Just Noticeable Difference (JND) in Psychology: Examples & Definition

The difference threshold often referred to as just noticeable difference (JND), is the minimum amount of change required to be detected in a stimulus. The concept was first proposed by German psychologist Ernst Heinrich Weber (1795-1878).

Key Points

  • The difference threshold is the minimum difference in the intensity of two stimuli necessary to detect they are different. For example, two lights may be illuminated at the same time. The difference threshold is reached when an observer can tell that one is brighter than the other.
  • Often defined as the difference for which the percentage of correct discrimination is 75%, though other percentages are sometimes used.
  • The difference threshold allows experimental psychologists to understand the relationship between the physical intensity of a stimulus and people’s or animals’ perception of that stimulus. The smaller the difference threshold, the more sensitive someone is to changes in the quantity described by it.
  • Difference thresholds are differentiated from absolute thresholds in that the former refers to the smallest difference that can be detected between two stimuli, while the latter refers to the minimum amount of change required to detect a stimulus.

Development of the Concept

The difference threshold, otherwise known as the just notable difference or the difference limen, is the smallest difference between two stimuli that can be consistently and accurately detected in experimental trials 50% of the time.

This concept describes the minimum amount by which a stimulus” intensity must be changed in order to produce a noticeable variation in the sensory experience of a participant in an experiment.

Ernst Heinrich Weber (1795-1878), a notable 19th-century experimental psychologist, observed that the difference threshold was related to the strength of the stimulus being used in a mathematical way.

The relationship between these two is called Weber’s law.

In other words, Weber’s law says that the size of the difference threshold — delta I — is in direct proportion to the original value of the stimulus.

For example, consider a scenario where a researcher gives an observer two spots of light, each with an intensity of 100 units.

Then the researcher asked the observer to increase the intensity of one of these spots until it was just noticeably brighter than the others.

If the brightness needed to yield this difference threshold was 110, then the observer’s difference threshold would be ten units.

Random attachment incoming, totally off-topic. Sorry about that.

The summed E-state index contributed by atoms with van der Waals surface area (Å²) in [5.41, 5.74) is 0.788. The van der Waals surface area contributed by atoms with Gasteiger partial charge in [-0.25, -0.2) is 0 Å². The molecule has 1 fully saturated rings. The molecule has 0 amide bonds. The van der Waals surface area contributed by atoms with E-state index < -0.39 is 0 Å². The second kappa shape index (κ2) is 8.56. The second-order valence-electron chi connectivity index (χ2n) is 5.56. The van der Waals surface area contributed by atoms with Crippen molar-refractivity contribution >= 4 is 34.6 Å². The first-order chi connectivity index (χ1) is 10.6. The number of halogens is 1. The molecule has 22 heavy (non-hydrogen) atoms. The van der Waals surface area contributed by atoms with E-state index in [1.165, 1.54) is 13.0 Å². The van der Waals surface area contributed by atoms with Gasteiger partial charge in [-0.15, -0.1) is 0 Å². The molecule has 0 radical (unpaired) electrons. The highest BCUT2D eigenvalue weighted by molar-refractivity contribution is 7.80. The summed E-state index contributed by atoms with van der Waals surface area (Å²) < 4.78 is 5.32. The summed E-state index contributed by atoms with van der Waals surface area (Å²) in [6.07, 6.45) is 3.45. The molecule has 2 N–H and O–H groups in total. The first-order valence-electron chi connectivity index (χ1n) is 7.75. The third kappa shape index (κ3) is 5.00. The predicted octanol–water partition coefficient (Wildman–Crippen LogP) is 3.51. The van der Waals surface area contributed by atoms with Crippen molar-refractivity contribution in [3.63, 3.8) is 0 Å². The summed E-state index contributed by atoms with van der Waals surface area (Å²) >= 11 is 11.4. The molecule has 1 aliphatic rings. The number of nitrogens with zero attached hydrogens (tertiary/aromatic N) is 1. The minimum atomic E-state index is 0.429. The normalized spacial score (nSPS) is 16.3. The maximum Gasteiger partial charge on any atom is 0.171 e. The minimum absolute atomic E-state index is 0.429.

Thus, the change in I needed to spot the difference over the original brightness is 0.1.

Using Weber’s law, the person conducting the experiment could now predict the size of the observer’s difference threshold for a light spot of any other intensity, so long as it were neither extremely dim nor extremely bright.

That is to say, if the Weber fraction for the change in brightness needed to be able to detect a change is a constant proportion equal to 0.1, then the observer would notice a change in brightness when a 1000-unit bright light became an 1100-unit light, or a 10000 unit bright light became an 11000 unit bright light (Ross, 1995).

This law can be applied to any of the senses. The difference threshold can apply across, say, brightness, loudness, mass, line length, and so on.

Although the size of the weber fraction varies across the medium that is being measured and groom observer to observer, the relationship tends to stay linear (Ross, 1995).

This mathematical relationship between what people perceive and some physical quantity is a feature of a field called psychophysics.

Psychophysics is a branch of psychology concerned with the relationships between physical stimuli and mental phenomena (Gescheider, 2013).



Say that someone held two weights in their hands and could make them heavier and heavier until they noticed that the mass of one was greater than another.

For example, someone may notice that a 100g and 125g mass differed at least 50% of the time.

According to Weber’s law, then, the difference threshold of this observer sensing the mass of these weights is 125g/100g or .25.

This means if the observer were holding a 1 or 10kg object in one hand, the object in the other hand would need to have a mass of 1.25 or 12.5kg, respectively, to feel heavier.

Similarly, the object would need a mass of .75 or 7.5kg to feel lighter than the 1kg object for that observer.


Similarly, consider a participant in an experiment who is asked to change the volume of a piece of music until they are able to hear that it is at a different volume.

If the original volume of the piece were 200 units, and the person needed to increase or reduce the volume by 100 units to hear a difference, then the difference threshold for that person hearing that piece would be 0.5.

So, if the music were playing at 30 or 500 units, they would need to change the volume to 45 or 750 units to hear a difference, respectively.

Taste and Smell

The difference threshold can also apply to senses that are not as commonly quantified as mass and sound, such as taste and perfume.

To imagine the first of these experiments, consider a scenario where someone is asked to eat saltier and saltier bowls of soup until they can perceive a difference in taste.

In a similar vein to before, the mass of salt needed to create a perceived difference in taste would be linear to the amount of salt originally in the dish.